The authors report no conflict of interest or relevant financial relationships.
Costs Related to Promoting Breastfeeding Among Urban Low-Income Women
Article first published online: 12 DEC 2011
© 2011 AWHONN, the Association of Women's Health, Obsteric and Neonatal Nurses
Journal of Obstetric, Gynecologic, & Neonatal Nursing
Volume 41, Issue 1, pages 144–150, January/February 2012
How to Cite
Frick, K. D., Pugh, L. C. and Milligan, R. A. (2012), Costs Related to Promoting Breastfeeding Among Urban Low-Income Women. Journal of Obstetric, Gynecologic, & Neonatal Nursing, 41: 144–150. doi: 10.1111/j.1552-6909.2011.01316.x
- Issue published online: 23 JAN 2012
- Article first published online: 12 DEC 2011
- Manuscript Accepted: AUG 2011
- National Institute of Health, National Institute of Nursing Research. Grant Number: 1RO1NR007675
- low-income women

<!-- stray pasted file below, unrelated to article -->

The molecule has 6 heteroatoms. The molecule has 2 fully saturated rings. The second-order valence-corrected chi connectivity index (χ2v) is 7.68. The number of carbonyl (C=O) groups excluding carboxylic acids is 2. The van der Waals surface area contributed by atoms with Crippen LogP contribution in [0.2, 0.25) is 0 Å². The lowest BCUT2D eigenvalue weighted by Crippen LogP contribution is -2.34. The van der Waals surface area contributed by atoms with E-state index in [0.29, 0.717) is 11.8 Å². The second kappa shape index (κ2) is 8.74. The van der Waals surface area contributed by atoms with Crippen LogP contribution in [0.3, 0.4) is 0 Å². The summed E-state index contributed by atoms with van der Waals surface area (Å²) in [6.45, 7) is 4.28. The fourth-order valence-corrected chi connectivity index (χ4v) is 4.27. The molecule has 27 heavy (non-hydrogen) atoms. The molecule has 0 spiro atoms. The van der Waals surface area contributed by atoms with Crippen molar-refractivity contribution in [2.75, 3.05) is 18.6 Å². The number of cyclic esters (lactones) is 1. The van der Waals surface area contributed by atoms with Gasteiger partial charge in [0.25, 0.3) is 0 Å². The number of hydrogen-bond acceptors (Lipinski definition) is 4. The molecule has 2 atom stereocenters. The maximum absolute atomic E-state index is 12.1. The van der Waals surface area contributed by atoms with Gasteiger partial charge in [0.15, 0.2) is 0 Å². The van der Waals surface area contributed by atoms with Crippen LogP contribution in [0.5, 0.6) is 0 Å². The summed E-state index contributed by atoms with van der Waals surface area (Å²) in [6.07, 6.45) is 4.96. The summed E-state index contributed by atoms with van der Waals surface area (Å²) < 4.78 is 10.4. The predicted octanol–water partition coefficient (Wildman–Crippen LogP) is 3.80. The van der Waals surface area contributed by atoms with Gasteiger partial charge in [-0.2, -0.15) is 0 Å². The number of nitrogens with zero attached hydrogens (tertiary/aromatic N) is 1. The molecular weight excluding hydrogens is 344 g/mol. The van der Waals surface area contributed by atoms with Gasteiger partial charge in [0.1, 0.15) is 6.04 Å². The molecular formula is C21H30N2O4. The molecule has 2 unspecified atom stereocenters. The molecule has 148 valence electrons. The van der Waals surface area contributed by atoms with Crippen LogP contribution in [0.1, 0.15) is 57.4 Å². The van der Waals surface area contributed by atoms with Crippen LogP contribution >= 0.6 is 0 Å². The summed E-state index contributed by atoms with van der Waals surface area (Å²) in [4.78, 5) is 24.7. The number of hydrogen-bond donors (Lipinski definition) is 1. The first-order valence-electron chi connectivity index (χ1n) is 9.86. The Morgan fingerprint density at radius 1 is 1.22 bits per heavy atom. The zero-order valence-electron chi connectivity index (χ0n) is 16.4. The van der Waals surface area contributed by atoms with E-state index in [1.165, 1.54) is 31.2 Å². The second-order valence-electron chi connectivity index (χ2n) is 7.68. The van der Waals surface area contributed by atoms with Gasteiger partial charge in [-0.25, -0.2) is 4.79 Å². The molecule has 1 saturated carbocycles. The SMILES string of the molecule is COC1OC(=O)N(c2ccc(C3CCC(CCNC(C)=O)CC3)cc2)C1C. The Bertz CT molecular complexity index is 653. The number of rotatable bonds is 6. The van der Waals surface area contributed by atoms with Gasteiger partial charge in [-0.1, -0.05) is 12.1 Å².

To describe the costs of providing support to breastfeeding low-income women and compares costs to cost offsets of the intervention.
Secondary analysis of data from a randomized controlled trial of an intervention to promote breastfeeding among low-income women with full-term infants.
A university hospital and a community hospital in Baltimore, Maryland.
Special Supplemental Nutrition Program for Women, Infants, and Children (WIC) eligible breastfeeding women (N = 328) were randomized to usual care or the community health nurse/peer counselor intervention.
The researchers collected and described personnel and mileage costs over the entire duration of the intervention (24 weeks). Researchers also compared (using t tests) change in resources associated with breastfeeding including the number of clinic visits, hospital nights, emergency room visits, prescriptions, and formula feedings per day up to 12 weeks.
The cost of the personnel and travel required for the intervention was $296 per woman. The use of medical care and number of formula feedings per day were similar for the intervention and usual care groups. When differences in use of medical care and formula feeding were statistically significant, the intervention group used fewer resources.
Support for breastfeeding by community health nurses and peer counselors is partially offset by reducing medical care utilization and formula feeding costs.